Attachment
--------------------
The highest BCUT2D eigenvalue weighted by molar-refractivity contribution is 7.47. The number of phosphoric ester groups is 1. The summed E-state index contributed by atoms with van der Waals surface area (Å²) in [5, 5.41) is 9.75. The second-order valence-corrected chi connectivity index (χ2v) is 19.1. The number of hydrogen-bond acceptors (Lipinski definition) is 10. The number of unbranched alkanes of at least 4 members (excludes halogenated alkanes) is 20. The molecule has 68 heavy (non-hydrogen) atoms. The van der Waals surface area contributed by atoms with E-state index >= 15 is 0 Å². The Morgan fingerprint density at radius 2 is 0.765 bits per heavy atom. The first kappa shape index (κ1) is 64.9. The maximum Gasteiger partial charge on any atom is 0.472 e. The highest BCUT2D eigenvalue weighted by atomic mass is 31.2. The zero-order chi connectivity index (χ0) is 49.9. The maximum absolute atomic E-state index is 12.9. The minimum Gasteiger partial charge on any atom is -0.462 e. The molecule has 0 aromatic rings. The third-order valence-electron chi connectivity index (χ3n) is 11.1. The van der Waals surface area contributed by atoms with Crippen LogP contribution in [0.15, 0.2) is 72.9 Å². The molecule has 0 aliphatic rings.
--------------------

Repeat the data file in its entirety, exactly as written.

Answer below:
The highest BCUT2D eigenvalue weighted by molar-refractivity contribution is 7.47. The number of phosphoric ester groups is 1. The summed E-state index contributed by atoms with van der Waals surface area (Å²) in [5, 5.41) is 9.75. The second-order valence-corrected chi connectivity index (χ2v) is 19.1. The number of hydrogen-bond acceptors (Lipinski definition) is 10. The number of unbranched alkanes of at least 4 members (excludes halogenated alkanes) is 20. The molecule has 68 heavy (non-hydrogen) atoms. The van der Waals surface area contributed by atoms with E-state index >= 15 is 0 Å². The Morgan fingerprint density at radius 2 is 0.765 bits per heavy atom. The first kappa shape index (κ1) is 64.9. The maximum Gasteiger partial charge on any atom is 0.472 e. The highest BCUT2D eigenvalue weighted by atomic mass is 31.2. The zero-order chi connectivity index (χ0) is 49.9. The maximum absolute atomic E-state index is 12.9. The minimum Gasteiger partial charge on any atom is -0.462 e. The molecule has 0 aromatic rings. The third-order valence-electron chi connectivity index (χ3n) is 11.1. The van der Waals surface area contributed by atoms with Crippen LogP contribution in [0.15, 0.2) is 72.9 Å². The molecule has 0 aliphatic rings.